Karen Hao is the Senior AI Reporter at MIT Technology Review, where she demystifies AI and explores its complex ethics and social impact. Previously, she was a tech reporter and data scientist at Quartz, and before that, an application engineer at the first startup to spin out of Google X. Follow Karen on Twitter @_KarenHao.
Karen studied mechanical engineering at MIT and worked as an application engineer in Silicon Valley before becoming a reporter. Enticed by the particularly far-reaching impact of AI on society, Karen turned to journalism to explore how the technology shapes everyday lives and in her writing aims to uncover its long-term implications.
Karen points out that tech media serves as the bridge between technologists and the public, and AI reporters have the important task of translating technical concepts for the average reader. With this in mind, accuracy in AI reporting is of utmost importance.
With the current hype around AI, however, more and more reporters are pursuing the beat, and some writers are under pressure to produce content on the topic before they fully understand it. This can lead to inaccuracies, misinformation and general misunderstanding.
This is complicated, too, by the emergence of seemingly credible, but inconsistently informed, public figures who claim authority over AI topics. For example, Karen says Elon Musk makes statements about AI that seem accurate to the everyday reader, when researchers in the field would never actually turn to him for direction.
The news cycle was already fast. Right now, it’s even faster. But Karen says this quickened pace hasn’t changed her primary goals as an AI reporter: to educate the public on how really AI works and how it’s shaping our lives.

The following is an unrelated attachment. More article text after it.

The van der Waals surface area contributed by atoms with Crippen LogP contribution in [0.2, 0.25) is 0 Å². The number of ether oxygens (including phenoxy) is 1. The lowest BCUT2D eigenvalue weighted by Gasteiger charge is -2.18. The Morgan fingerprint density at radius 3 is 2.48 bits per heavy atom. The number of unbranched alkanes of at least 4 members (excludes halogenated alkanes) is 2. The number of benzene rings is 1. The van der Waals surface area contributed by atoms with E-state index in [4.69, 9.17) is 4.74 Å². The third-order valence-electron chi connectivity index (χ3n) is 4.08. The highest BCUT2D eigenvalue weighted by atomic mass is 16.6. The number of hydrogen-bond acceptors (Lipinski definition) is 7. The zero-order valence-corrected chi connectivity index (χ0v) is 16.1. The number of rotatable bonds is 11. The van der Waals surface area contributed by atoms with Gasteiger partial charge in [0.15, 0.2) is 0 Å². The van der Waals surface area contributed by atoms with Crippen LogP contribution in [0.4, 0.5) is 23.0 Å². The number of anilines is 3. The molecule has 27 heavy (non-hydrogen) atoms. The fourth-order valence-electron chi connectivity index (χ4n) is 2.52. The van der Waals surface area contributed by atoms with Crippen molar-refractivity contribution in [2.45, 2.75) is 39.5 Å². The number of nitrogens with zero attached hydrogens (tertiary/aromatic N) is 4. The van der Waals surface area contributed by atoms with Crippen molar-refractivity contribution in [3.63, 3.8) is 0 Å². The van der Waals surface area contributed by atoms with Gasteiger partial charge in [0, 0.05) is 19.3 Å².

Karen has always been focused on trying to understand artificial intelligence as deeply and accurately as possible, so she can best evaluate the importance of developments and news in the space. When she started out as a reporter, she went deep into AI research and even spoke directly with some researchers about their work. Karen leans on this base of knowledge when evaluating the numerous PR pitches she receives daily—notes from companies that hope she will write about their AI initiatives and products—and today, she uses that knowledge to evaluate the many pitches she gets about AI in the context of coronavirus.
Karen frequently comes across the assumption that AI offers a comprehensive solution to a specific problem—this, she points out, is impossible. In the context of the coronavirus, for example, she says AI will not “solve” the pandemic and we can’t expect it to, because the problems at the heart of the severity of the pandemic aren’t technology problems.
Karen mentions that the biggest issue that we’re seeing right now in the US, at least, is the lack of testing and the severe personal protective equipment (PPE) shortages. These issues can’t necessarily be solved by AI. Sure, you could use AI to optimize the manufacturing of PPE, but that’s not really the crux of the problem with the PPE shortage.
Another example: Karen believes that AI could play a role in getting vaccines produced, as researchers increasingly apply machine learning to rapidly identify vaccine candidates. But this would only be one piece in a far more complex solution. The labs that develop this work would also need to get funding and there would need to be an entire pipeline of production and distribution—logistics that are not ultimately about AI itself.
With readers hyper-focused on the coronavirus crisis, reporters are working to produce content that addresses relevant questions and concerns, but they don’t want to burn readers out with coverage of one single topic (and a grim one at that).
Karen notes that as much as journalists respond to reader interest, they shape reader interest, too. Today, news organizations are trying to establish a balance between pandemic and non-pandemic content—it’s something the entire industry is grappling with.